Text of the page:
I don't make good bread. There's always something that eludes me. Usually I end up with good flavor but a heavy, dense texture. And since bread is a fairly staple food, I'm making it a project to learn to make it well.
I found a recipe here - http://www.reluctantgourmet.com/blog/baking-recipes/basic-bread-recipe/ - for a totally basic bread recipe, the sort that tells you how to make good bread (http://www.reluctantgourmet.com/bread_making.htm), and doesn't promise that if you add this or that magical ingredient your bread will transform from dull and lifeless to fluffy and flavorful. Flour, water, yeast, salt, and a little sugar for the yeast to eat - this is how bread has been made for millenia, and this is how I want to learn to make it. Fluff can be added later, and this same website even tells you how to do it, here: http://www.reluctantgourmet.com/bread_making_ingredients.htm.
I apologize for making you copy and paste web addresses. I'm too sleepy to add hyperlinks, however, because of how long this darn bread took.
So I weighed my ingredients instead of scooping them into cups, which struck me as something I might have been able to figure out myself if I had thought about it for three seconds, since flour can be very light or very dense depending on how you scoop it, or if you're fancy, sift it. I don't sift my flour; this may be part of my problem. However, this time I weighed the flour, with a coffee filter inside a colander (which together weighed 4.2 oz, and I passed high school science lab so I remember how to take that into consideration). I was intrigued by the "window pane test" criteria for kneeding, and I kneeded the dough easily 3 times as long as I ever have before. I can see the point in it, too; up till now I've considered myself done pretty much as soon as the ingredients have completely integrated, and I still thought I was kneeding forever, but this time I really felt the smooth texture of the dough when it was kneeded enough.
Have I mentioned that this bread took forever to make? It rose for a good solid 2 hours before a poke to the side wouldn't make it bounce back. Ridiculous. It was on top of the fridge, but that obviously wasn't warm enough. Henceforth I will either let it rise overnight on the kitchen table, which is cooler, or try the trick of putting it in the oven with the light on. The good thing is, I hear that the longer it rises the better the flavor, and this bread did have a rich, almost-tangy flavor.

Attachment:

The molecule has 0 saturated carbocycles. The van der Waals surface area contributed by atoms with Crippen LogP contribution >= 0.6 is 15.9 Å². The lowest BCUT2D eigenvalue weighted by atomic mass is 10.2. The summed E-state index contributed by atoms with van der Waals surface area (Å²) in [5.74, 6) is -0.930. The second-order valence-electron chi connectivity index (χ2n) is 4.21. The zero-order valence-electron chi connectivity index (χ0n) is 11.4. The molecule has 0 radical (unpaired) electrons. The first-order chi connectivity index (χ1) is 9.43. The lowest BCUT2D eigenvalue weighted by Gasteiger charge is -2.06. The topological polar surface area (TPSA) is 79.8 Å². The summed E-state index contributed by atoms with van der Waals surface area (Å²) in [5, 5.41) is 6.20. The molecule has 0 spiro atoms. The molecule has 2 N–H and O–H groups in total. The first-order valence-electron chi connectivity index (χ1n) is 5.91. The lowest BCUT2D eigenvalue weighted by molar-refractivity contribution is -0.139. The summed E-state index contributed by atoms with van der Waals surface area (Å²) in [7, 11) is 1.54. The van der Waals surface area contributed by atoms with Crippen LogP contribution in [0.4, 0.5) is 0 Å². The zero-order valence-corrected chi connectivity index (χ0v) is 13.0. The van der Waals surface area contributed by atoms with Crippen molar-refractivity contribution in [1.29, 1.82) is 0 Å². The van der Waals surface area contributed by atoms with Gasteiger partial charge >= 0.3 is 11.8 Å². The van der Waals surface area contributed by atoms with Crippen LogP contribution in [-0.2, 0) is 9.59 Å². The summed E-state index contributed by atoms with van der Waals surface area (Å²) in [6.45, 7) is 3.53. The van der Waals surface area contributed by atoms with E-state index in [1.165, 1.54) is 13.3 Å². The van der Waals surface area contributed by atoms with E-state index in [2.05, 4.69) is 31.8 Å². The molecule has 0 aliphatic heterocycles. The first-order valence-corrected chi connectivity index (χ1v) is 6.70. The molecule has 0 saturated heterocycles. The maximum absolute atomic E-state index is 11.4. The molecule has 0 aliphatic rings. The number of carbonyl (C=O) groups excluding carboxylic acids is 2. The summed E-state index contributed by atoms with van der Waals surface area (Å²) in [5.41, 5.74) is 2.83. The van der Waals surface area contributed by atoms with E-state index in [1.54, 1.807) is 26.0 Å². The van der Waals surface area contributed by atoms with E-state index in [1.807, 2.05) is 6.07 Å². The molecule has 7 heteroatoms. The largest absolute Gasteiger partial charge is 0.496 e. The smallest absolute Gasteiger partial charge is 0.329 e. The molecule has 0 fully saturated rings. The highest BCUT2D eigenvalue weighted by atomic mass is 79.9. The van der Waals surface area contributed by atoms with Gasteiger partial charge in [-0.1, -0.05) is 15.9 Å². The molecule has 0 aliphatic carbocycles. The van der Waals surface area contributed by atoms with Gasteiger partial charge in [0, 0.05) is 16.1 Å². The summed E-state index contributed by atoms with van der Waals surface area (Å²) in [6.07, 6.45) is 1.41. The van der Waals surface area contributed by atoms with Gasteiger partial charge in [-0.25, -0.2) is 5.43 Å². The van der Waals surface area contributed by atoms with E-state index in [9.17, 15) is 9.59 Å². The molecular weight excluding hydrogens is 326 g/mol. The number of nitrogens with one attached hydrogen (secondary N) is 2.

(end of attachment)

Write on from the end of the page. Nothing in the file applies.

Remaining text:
The instructions said to press all the gases out of the dough, and I pressed it down more enthusiastically than I have before. Maybe that was my problem. Maybe I shouldn't have taken the directions at face value like that. In the future, we shall see.
The first picture I have is of the shaping process. I was remiss. In the future I will take pictures the whole way through so better cooks than I can tell me exactly where I go wrong. Be that as it may, here it is shaped and ready to rise again:
The second rising took at least an hour, which is about right according to the instructions, but good grief! I was starting to wonder if we were ever going to have bread tonight! I admit, I may have baked it before a finger indentation didn't
quite spring back anymore, but I don't think that was my main problem.
I put a dish with ice cubes (six of them, to be exact) on the bottom rack of the oven to give it the crispy crust that my handy-dandy recipe talked about, and let it bake...and bake...and bake. It SAID it was supposed to get golden brown. You can see the picture yourself. If there was any BROWN in that crust, then I must be very misinformed about my skin color as well. MAYBE some golden. Maybe. But it looks pretty much in desperate need of a tan. I finally took it out because my husband decided it had been in quite long enough, and he was right. It certainly sounded hollow when tapped, and the crust kind of resembled those Mensa rolls that you could chip a tooth on by the time Friday came around, you remember? But no golden brown.
Annnnnnnd...it tastes great, but the texture is, predictably, heavy and dense. After reading this website here - http://www.thefreshloaf.com/node/1708/how-do-you-make-light-and-fluffy-bread - I think I may have a) added too much flour while kneeding it the first time, or b) punched it down too enthusiastically. Sigh. Well, here's to another try! It's supposed to be easier using bread flour than whole wheat, and I WILL master the easy recipe before I start substituting other stuff. I may half the recipe, though. Otherwise I'll be buying bread flour every two days and feeding most of the bread I make to the dogs. Is it possible for two people to eat this much bread and not get fat? I guess we'll find out...